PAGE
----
Silent scanners: Emergency communications encrypted across Nova Scotia

Silent scanners: Emergency communications encrypted across Nova Scotia

Silent scanners: Emergency communications encrypted across Nova Scotia

SYDNEY — Citizens who like listening in on police, fire department and ambulance calls are out of luck, now that most emergency services communications in Cape Breton are conducted on fully encrypted radios.

The scanners have gone silent, for the most part, with the introduction of the second generation of Trunk Mobile Radio (TMR2) communications.

Being unable to monitor police traffic can be dangerous for citizens, said one longtime listener who didn’t want to be named.

“You don’t know what’s going on in the city unless you have a scanner,” said the citizen, who lives in Sydney’s north end.

“No offence to radios or newspaper, but you don’t hear everything that goes on.”

Recently, police were looking for a man seen on Dolbin Street, who reportedly had a gun. Thankfully, people listening to scanners were able to alert neighbours to stay inside, the citizen said.

“Certain things cannot be aired over the scanner, of course. It’s common logic. But they shouldn’t be blocking everything out.

“I’ve asked the police several times, and they say it’s not illegal to have a scanner. It’s illegal to follow the police cars when you have a scanner, because that’s interfering.”

The citizen said no one has yet heard of a way to crack the new encryption.

“I was hoping you would have heard,” the listener said.

Cape Breton Regional Police spokeswoman Desiree Vassallo said police haven’t heard any complaints from citizens about the encryption system.

She said police need secure communications, especially during sensitive operations when police don’t want suspects or the public to know exactly where they are.

Listeners can still occasionally hear some fire department traffic, because the Cape Breton Regional Municipality’s volunteer fire departments only have four radios each, for now.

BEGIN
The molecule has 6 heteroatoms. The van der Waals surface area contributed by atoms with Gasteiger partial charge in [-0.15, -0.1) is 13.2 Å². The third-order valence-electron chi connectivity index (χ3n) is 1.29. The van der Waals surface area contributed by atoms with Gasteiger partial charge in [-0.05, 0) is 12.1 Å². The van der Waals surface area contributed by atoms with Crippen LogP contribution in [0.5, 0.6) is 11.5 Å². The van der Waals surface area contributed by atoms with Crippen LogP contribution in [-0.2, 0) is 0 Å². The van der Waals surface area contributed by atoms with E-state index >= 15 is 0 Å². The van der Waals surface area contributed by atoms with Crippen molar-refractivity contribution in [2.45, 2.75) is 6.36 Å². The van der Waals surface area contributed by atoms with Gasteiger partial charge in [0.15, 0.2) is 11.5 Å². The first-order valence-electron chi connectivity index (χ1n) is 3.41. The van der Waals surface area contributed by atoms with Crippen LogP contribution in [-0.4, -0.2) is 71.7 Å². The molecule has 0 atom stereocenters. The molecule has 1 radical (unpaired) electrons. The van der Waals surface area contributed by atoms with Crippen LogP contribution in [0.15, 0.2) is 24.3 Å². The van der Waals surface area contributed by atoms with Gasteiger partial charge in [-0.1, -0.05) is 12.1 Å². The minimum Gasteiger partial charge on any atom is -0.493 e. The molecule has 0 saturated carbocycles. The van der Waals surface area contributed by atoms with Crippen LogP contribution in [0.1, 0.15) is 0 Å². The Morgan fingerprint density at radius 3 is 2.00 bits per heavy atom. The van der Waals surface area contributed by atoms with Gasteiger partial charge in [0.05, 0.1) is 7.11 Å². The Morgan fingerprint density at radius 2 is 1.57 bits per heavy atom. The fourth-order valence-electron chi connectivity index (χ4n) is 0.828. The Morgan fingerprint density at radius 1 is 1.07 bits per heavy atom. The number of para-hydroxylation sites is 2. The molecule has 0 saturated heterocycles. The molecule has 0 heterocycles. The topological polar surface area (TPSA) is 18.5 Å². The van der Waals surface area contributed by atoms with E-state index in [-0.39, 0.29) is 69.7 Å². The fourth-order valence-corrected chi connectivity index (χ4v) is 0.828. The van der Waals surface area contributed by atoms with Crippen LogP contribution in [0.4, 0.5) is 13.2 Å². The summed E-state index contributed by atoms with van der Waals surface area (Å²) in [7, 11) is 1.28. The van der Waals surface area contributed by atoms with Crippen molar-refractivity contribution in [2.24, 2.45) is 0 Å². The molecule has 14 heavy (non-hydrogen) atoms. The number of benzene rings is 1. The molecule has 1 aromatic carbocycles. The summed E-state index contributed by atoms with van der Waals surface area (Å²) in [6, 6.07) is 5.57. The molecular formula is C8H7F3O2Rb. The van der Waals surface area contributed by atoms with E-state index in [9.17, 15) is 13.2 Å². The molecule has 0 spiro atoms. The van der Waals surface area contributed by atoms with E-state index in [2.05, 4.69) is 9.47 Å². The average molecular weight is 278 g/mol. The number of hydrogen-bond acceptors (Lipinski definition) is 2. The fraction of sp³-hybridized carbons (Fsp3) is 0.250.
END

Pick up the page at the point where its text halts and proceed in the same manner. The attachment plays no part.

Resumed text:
The municipality is considering buying more radios for volunteers, but for now, fire department commanders use the TMR2 radios to talk to the dispatch centre and other emergency personnel, such as the police and ambulance services.

The commanders then communicate with individual firefighters using the older very-high-frequency (VHF) radios, which scanners can pick up.

That means listeners may hear some radio traffic, but not necessarily the most critical information, such as the location or severity of a fire or emergency scene.

Fire Chief Bernie MacKinnon said encryption is not important for fire departments, in part because fires are usually obvious and people can phone their neighbours or put messages out on social media anyway.

“TMR2 encryption is a police animal,” he said.

“When we have a raging fire, it’s not a secret. Even if we didn’t use the radios, everybody in the world is going to know, especially with the emerging technology that’s out there today.”

However, he said, maintaining clear communications with other emergency services is important.

Whether the service outfits all volunteer firefighters with the new radios is still under discussion, said MacKinnon, but it’s likely both VHF and TMR2 radios will be used for some time to come.

“To the best of my knowledge, outside of Halifax, all the other departments are running a hybrid system of using VHF in combination with TMR,” he said.

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